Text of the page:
Brian Farrell has been obsessed with peregrine falcons since he was a boy. In 1978, as a University of Vermont undergrad, he spent a summer on Owl’s Head in New Hampshire, raising and releasing five peregrine chicks hatched by Cornell University’s Lab of Ornithology.On Tuesday, 37 years later, he was on hand as Massachusetts wildlife biologists took a similarly important step in their reintroduction — this time on Harvard’s campus.“They’re the fastest creatures that ever lived, and range all over the world,” said Farrell, a professor of organismic and evolutionary biology, curator in the Museum of Comparative Zoology, and director of the David Rockefeller Center for Latin American Studies. “They’re masters. You can see they own the air. Other birds fly, but they seem to know they’re kings.”Farrell, accompanied by Jeremiah Trimble, a curatorial associate in ornithology at the museum and building manager Raymond Traietti, was at Memorial Hall on Tuesday when Thomas French, assistant director of the Massachusetts Division of Fisheries and Wildlife, and state wildlife biologist David Paulson installed a nest box high on the building’s tower in hopes that a nesting pair will one day make it their home.The falcons, which can dive at speeds greater than 200 mph, are on the rebound after their numbers plummeted decades ago due to widespread use of the pesticide DDT. The state still lists them as threatened.The last time peregrine falcons nested successfully at Harvard was in 1955, Farrell said. A clutch of falcon eggs discovered by Traietti last year at Memorial Hall failed, probably due to weather. The addition of a nest box with gravel should help to attract the birds next spring — this year’s nesting season is too advanced — and also increase the chances of healthy fledglings, French said.“This is an investment for next year or the year after that.”Tom French (top) and David Paulson are pictured on the Memorial Hall tower hoisting tools to help place the nesting box in place for future falcons. Stephanie Mitchell/Harvard Staff PhotographerNest boxes are important, Farrell said, because in nature falcon nests are built on cliffs, where the birds scratch out a hollow in dirt or gravel. Buildings are sufficiently cliff-like in their vantage point, but eggs laid on bare concrete or other roofing material tend to roll around and are hard for the parents to keep warm.Though Harvard Square is already home to red-tailed hawks, a conflict with peregrines is unlikely, Farrell said. The hawks feed mainly on squirrels, while the falcons ambush other birds in flight, stunning them at high speed before grabbing them as they fall through the air.French said the Boston region is the densest nesting area for the falcons north of New York City. Statewide, there are close to 30 nests, and the population is increasing rapidly.Welcoming the falcons to campus would be cause for celebration, said Farrell, and not just for biology students who wouldn’t have to leave home to study one of the world’s most fascinating predators.“It shows that a symbol of the wildest America — the peregrine falcon — which was extinct in the East, is able to nest here on campus, an urban site. I think it’s inevitable. They’ll be back.”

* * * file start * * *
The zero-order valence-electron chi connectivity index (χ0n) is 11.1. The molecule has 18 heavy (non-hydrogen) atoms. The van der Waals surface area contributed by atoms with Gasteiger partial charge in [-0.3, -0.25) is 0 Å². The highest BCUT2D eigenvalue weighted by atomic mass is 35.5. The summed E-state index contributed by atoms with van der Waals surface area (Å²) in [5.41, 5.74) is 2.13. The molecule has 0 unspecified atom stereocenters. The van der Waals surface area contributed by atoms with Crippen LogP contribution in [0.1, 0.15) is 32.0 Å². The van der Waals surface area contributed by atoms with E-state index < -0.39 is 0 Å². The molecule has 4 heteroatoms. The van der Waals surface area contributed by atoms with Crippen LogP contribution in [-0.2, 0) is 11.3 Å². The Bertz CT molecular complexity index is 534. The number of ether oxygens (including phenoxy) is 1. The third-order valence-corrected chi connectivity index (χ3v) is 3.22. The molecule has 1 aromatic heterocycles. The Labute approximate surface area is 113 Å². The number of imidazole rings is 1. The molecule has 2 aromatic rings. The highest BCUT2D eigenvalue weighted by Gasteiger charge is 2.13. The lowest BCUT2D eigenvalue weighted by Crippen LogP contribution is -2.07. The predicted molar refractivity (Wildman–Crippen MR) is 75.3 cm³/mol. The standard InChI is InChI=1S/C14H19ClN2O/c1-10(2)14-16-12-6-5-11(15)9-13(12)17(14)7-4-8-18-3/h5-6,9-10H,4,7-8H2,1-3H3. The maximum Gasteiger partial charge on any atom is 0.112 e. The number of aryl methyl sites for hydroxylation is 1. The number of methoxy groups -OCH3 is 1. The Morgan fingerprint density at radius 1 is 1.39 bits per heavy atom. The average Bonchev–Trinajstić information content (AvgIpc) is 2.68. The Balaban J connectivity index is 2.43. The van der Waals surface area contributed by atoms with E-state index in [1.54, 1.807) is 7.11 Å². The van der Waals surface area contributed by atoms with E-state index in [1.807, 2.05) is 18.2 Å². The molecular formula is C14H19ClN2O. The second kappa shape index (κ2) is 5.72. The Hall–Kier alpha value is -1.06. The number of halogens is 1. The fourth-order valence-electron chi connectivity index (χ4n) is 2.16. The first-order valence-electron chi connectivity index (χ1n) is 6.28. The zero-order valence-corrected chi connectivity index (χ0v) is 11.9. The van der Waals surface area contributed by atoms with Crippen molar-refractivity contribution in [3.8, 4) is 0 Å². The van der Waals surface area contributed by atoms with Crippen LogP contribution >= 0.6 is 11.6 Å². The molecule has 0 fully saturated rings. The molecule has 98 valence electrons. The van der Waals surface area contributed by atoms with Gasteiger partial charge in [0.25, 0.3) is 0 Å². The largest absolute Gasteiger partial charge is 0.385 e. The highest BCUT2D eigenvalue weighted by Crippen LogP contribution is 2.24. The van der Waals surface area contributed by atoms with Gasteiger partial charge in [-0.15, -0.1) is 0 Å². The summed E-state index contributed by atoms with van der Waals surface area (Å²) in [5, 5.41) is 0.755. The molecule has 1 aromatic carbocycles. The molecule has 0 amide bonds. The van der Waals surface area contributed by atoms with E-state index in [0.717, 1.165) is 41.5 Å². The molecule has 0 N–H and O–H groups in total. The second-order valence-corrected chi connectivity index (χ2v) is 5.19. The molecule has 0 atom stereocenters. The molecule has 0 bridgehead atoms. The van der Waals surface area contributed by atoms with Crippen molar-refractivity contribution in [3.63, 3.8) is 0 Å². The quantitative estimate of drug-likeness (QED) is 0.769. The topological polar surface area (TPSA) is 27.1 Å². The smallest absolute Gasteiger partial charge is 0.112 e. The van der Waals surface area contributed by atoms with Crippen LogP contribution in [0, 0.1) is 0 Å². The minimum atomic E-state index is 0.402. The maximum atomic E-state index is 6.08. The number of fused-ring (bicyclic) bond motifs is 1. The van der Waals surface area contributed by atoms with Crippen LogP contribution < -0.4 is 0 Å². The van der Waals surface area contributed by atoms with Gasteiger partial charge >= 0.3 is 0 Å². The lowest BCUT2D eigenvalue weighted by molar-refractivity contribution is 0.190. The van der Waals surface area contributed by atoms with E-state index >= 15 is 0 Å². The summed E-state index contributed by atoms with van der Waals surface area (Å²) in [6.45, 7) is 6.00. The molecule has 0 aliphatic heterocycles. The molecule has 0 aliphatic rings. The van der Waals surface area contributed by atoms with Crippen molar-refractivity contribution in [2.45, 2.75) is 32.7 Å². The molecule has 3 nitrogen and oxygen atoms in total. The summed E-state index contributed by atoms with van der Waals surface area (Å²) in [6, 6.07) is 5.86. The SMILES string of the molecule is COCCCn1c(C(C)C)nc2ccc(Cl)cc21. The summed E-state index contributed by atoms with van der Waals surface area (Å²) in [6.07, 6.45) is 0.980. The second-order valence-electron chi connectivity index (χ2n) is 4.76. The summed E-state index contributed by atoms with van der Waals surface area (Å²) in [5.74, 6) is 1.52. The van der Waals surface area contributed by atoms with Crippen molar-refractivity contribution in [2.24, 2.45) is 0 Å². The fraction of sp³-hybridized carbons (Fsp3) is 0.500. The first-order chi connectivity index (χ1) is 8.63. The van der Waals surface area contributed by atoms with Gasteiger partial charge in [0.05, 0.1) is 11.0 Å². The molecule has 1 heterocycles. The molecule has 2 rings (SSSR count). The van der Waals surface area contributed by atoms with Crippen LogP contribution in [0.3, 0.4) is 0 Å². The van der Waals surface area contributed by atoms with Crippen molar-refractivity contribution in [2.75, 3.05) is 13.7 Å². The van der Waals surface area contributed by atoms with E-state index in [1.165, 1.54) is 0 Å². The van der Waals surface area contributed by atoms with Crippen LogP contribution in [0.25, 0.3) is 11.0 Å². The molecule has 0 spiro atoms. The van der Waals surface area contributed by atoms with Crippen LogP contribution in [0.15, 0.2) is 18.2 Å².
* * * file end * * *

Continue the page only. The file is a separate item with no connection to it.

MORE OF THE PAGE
Tyler Langdon, a 2008 Notre Dame graduate, hopes that winning a 2010 Yahoo Hollywood Movie Award will jumpstart his acting career. Langdon is currently one of 10 nominees for Yahoo’s Hollywood Discover Award, in which aspiring actors submit monologues for voters to view and vote on the Hollywood Movie Award website. “The award is for up-and-coming talent in Hollywood,” Langdon said. A resident of Dillon Hall while at Notre Dame, Langdon studied business and thought his performing career was over. “I did a lot of acting before I came to Notre Dame.” Langdon said, “I absolutely loved speech, but as fun as it was, I had to be practical, so I went to business school.” However, Langdon couldn’t shake the acting bug. After graduation, he moved to California to attend a management program through Hillstone Restaurant Group. “All the servers and cooks in the restaurant were actors and they were always talking about auditions and roles they had,” Langdon said. “Everything I had done before rushed back.” Langdon decided to pursue his dream and quit his restaurant job after two months to begin auditioning for acting roles. “It takes a very long time to make it in this industry,” he said. “Most actors you recognize have been doing this for seven or eight years.” Even though his career has not followed a traditional path, Langdon said his parents support his decision to try and make it in the acting business. “My parents always support whatever I do that makes me happy as long as it brings respect to myself and my family,” Langdon said. “They just don’t want me to compromise myself for Hollywood.” His film credits include roles in “Pushing Daisies” and “The Pacific,” according to his website. He also hosted two different shows about Thai food. Langdon eventually hopes to act on a sitcom and work in both comedic and dramatic films. “I love the comedy on ‘The Office’ and ‘30 Rock,’ with more subtle humor and good writing and natural actors,” he said. Langdon recently landed a role for an upcoming movie about a man suffering from social anxiety disorder and his relationship with a female friend who studies his disorder for her graduate work. “He’s just a really dynamic character,” Langdon said. The transition from acting on stage and for speech competitions was different and a challenge for Langdon. “The speech and debate gave me confidence, but it’s just so big,” Langdon said, “Acting teachers kept telling me to relax my face and think and play my emotions.” Langdon hopes that someday he could work with Leonardo DiCaprio, his favorite actor. “He’s a fantastic actor and has had some amazing roles,” Langdon said. While still in the restaurant business, DiCaprio came into the restaurant Langdon managed and the servers sent him out on the floor acting like a bus boy so he could see him. “I was nervous just cleaning the table next to him,” Langdon said. Online voting for the Yahoo Hollywood Movie Awards started on Oct. 5 and closes Thursday.